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Valentine's Day Around the World

Valentine’s Day is not just a celebration for those in the English speaking world. Cultures across the globe have found many differing ways to celebrate this special day. However different these celebrations maybe across many nations one thing remains constant in many of these cultures and that is the importance and symbolism of flowers. Flowers remain one of the most precious ways to say I love you and their beauty and fragility is held in high regard by so many differing and diverse nations. Here is just a snapshot of how different culture celebrate Valentine’s Day. Let’s take a little globe trot around the world starting with our native America.
In the United States Valentine’s Day is an important day for so many both east and west, north and south. The day is a heady mixture of celebrations, flowers and other gifts are readily sent but where did it all begin? How were declarations of love sent before the advent of chocolates flowers and in some cases email?

American Valentine History
Some believe its roots began in the giving and receiving of cards. There have been many varieties of cards given over the course of the years, many of which have often been rude or even quite cruel in their humor. During the Civil War, cards were decorated with rich colors accompanied by patriotic and sometimes political motifs. Early American Valentine cards were often very beautiful, some specially lithographed and hand-colored. Many were produced with intricate lace paper and decorated with such ornaments as beads, sea shells, cones, berries and differing types of seeds. Cards were also available decorated with seaweed or moss. Often dried or artificial flowers, were attached to a string which was pulled and could then be suspended, thereby creating a type of 3D card.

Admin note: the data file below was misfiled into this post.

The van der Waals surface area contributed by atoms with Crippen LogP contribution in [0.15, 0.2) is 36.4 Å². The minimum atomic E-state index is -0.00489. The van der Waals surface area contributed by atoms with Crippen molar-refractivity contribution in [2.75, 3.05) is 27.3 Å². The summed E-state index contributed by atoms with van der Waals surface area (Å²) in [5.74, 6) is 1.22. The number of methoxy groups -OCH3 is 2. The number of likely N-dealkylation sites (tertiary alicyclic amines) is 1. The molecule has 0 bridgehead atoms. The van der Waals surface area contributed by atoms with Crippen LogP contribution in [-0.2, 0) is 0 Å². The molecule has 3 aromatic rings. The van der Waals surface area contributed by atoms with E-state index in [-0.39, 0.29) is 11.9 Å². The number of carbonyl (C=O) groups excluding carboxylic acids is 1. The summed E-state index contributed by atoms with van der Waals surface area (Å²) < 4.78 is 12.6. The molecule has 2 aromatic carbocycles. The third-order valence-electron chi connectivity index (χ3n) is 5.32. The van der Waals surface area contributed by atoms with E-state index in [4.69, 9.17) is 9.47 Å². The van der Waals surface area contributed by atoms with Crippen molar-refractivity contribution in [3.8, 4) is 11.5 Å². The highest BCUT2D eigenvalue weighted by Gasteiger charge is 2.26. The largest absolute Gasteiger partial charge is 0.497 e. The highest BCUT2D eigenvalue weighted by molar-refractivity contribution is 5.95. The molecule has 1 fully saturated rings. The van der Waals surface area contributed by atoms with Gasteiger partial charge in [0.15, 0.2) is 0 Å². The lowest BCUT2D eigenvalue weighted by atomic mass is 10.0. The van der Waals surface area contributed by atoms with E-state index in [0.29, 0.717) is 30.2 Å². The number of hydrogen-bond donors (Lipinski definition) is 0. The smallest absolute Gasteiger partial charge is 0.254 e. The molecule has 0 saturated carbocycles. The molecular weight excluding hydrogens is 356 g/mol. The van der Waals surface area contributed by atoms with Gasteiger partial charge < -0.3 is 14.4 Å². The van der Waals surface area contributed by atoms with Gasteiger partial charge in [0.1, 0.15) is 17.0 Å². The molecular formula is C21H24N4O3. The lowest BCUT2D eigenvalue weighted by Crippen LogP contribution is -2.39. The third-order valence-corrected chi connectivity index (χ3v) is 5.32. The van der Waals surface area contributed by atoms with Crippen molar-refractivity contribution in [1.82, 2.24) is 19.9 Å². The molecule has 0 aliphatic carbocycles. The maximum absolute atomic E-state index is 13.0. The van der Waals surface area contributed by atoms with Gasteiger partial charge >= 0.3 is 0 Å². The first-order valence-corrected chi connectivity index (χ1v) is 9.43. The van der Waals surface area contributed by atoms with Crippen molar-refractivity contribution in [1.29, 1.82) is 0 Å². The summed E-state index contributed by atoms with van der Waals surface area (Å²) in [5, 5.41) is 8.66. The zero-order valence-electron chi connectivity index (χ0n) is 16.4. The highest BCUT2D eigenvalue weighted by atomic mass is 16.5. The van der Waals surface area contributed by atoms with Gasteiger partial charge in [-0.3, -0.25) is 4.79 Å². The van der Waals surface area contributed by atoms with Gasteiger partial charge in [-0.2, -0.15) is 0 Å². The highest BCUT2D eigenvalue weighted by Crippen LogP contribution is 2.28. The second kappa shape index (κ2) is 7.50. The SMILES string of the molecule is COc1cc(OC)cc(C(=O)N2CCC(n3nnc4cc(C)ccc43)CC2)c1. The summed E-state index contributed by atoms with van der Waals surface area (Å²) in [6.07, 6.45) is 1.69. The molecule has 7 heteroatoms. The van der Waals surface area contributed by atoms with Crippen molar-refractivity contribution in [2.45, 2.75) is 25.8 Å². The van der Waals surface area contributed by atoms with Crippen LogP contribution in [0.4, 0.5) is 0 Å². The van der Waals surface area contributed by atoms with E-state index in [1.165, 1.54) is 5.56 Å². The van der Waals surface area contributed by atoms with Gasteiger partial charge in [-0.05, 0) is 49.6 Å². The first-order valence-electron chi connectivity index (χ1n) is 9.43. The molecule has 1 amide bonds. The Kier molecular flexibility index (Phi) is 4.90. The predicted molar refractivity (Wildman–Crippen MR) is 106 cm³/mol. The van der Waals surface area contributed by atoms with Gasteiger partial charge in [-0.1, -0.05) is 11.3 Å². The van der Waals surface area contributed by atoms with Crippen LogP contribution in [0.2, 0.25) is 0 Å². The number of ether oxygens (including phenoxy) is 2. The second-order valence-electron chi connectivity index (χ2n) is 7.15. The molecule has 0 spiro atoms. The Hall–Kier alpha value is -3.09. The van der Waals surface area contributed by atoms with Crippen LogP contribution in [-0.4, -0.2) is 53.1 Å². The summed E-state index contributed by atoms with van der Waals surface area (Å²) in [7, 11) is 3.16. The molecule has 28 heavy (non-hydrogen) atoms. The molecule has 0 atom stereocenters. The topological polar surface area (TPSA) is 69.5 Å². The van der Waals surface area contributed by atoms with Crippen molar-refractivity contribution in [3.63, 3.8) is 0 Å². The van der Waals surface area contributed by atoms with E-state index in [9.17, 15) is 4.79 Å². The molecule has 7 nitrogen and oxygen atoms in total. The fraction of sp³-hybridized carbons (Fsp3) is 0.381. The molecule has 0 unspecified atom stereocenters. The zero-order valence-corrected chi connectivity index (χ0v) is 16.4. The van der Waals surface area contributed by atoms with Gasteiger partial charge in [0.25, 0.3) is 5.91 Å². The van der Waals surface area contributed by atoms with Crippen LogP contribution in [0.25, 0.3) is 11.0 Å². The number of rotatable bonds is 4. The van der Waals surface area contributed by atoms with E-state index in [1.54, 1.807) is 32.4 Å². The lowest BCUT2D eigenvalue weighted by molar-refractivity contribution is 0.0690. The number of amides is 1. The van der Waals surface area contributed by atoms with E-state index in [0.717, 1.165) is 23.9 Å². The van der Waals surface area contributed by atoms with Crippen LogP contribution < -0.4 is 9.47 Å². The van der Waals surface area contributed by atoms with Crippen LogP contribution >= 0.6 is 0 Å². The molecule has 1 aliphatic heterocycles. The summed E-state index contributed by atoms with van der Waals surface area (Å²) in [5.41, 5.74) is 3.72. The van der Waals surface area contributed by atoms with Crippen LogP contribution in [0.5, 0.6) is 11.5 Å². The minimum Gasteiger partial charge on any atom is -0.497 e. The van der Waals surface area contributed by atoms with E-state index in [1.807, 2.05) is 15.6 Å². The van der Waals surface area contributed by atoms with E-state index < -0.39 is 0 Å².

Cards still play an important part in US celebrations of Valentine’s but flowers have become a sacred part of the celebrations together with the gift of chocolate! With so many different floral arrangements from the single rose to the abundant bouquet Americans invests so much time, money and thought on this special day.
The Europeans celebrate Valentine’s Day in many different ways but the common theme of flowers remains throughout history to the present day,

British Bouquets
The poets of Britain have probably penned the majority of the best-loved romantic verses associated with love and Valentine’s Day. From William Shakespeare to Robert Burns poets and literary figures have played an important role in the celebration of love. Their words still have resonance today and are often used in full or abbreviated in cards or notes that accompany floral gifts to loved ones. The sending of cards and gifts of flowers and chocolates is standard procedure throughout Britain. Year on year the popularity of this day is gaining momentum and more flowers are given each year in the name of Saint Valentine!

The Danes and Saint Valentine